What is Digital Shirt Printing?

Direct-to-garment printing is a process of printing on textiles using specialized aqueous ink jet technology. DTG printers typically have a platen designed to hold the garment in a fixed position, and the printer inks are jetted or sprayed onto the textile by the print head

Direct to Garment Design Equipment

Equipment: graphics and photo editing software, steamer, garment pretreater, heat press, digital garment printer, conveyor dryer.

Direct to Garment Process

Step 1. Prepare Artwork

Time: 2 hours – 3 days

It starts with a vector or raster file that your client would like to have printed. In the case of direct to garment printing, files must first be checked for compression artifacts, color profiled, as well as going through a process of color correction specific to the garment color by a production artist in the art department. Once the file adjustments are made, it is sent off to the Direct To Garment (DTG) department to have a file created, that will be read and interpreted by the garment printer.

In the case of the NUBN garments, Brad has usually uses bright colors on light colored garments. This is ideal because it makes the art preparation a little less difficult. We can, however, print bright colors or dark, earth tones on dark shirts as well. We’ll show an example of each.

Step 2. Prepare Garment

Time: 5 – 30 minutes
All that smearing just looks painful, doesn’t it? Not only has the garment been ruined, but all the time spent unwrapping and preparing it has been ostensibly wasted – but not completely. Like any mistake, lessons can be learned from it and subsequent advances made in its wake. Dolphino decided to steam the shirts first (which requires heat pressing following the steaming) to avoid this problem in the future.

He then, using specialty adhesives, effectively fixes the shirt directly to the DTG platen, making sure his seams are straight and that his print surface is flush with the platen to promote even distribution of ink.

The result? A beautiful, vibrant Direct to Garment print on a fancy, schmancy shirt.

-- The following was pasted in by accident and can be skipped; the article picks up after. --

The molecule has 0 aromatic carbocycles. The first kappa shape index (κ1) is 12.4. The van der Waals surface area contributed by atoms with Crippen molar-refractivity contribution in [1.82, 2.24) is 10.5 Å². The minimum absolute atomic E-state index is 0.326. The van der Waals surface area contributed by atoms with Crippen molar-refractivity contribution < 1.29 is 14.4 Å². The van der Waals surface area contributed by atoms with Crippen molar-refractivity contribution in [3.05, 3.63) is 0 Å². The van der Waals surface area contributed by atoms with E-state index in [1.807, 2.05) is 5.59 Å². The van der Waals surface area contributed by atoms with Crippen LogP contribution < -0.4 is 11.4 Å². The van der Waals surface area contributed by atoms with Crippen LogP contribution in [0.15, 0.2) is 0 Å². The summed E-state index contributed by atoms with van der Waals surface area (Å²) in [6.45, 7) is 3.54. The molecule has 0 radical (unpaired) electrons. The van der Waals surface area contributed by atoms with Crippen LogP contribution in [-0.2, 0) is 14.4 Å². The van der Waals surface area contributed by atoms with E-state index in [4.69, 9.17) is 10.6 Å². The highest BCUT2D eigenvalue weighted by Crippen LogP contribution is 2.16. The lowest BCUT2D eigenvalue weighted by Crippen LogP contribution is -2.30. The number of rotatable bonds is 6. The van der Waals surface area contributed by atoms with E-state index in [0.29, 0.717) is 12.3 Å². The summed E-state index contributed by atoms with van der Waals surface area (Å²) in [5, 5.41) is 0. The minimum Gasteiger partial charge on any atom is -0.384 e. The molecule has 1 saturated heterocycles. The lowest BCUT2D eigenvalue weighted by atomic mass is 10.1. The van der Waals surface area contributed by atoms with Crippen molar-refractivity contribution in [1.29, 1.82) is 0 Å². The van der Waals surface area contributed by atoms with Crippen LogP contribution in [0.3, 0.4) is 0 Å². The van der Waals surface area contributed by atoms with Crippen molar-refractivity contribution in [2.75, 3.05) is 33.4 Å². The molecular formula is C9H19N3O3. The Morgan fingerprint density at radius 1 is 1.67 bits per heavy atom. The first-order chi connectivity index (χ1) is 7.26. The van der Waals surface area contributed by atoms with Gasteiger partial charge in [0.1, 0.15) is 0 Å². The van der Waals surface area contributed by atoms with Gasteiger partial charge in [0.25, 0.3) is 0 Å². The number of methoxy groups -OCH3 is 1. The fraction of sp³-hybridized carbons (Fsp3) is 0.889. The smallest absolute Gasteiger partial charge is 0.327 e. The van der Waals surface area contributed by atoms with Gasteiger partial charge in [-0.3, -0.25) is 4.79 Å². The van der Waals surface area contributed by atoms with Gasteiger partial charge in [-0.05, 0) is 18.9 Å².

Remember the dark on dark print I spoke of before? Well, all of these steps are required in Brad’s creation, however, there’s more.

Here we see Garvin steaming our chocolate brown linen shirt:

Before printing dark garments, pretreating is required. Using industry standard equipment, the shirts are sprayed with a fine mist of a specially formulated liquid.

Pre-Treating Equipment:

After heat pressing a second time, the pretreat creates a bonding layer for the white ink. The reason for this? White ink is very heavy and not very viscous so it needs a little help standing up to porous surfaces like textiles.

Ahereing shirt for dtg


Step 3: Printing

Time: 45 seconds – 5 minutes
Now for a little fusion of relaxation and wracked anticipation; the manual labor is finished, but now the printer has to lay up to three layers of ink in a consistent, uniform manner over 288 square inches (16×18 platen) with no errors. While preparing the next shirt one can’t help but glance at the digital garment printer while it works it’s magic.

Time: 4 – 10 minutes
For white ink to cure properly, it must be kept in 356 degrees for at least 5 minutes. Then the garment must be inspected for any imperfections. If the five P’s (Prior Planning Prevents Poor Performance) have paid off, then the digital print specialist and the customer both are rewarded with a, frankly, beautiful digitally printed garment. In this case, they paid off in spades (note the buttons).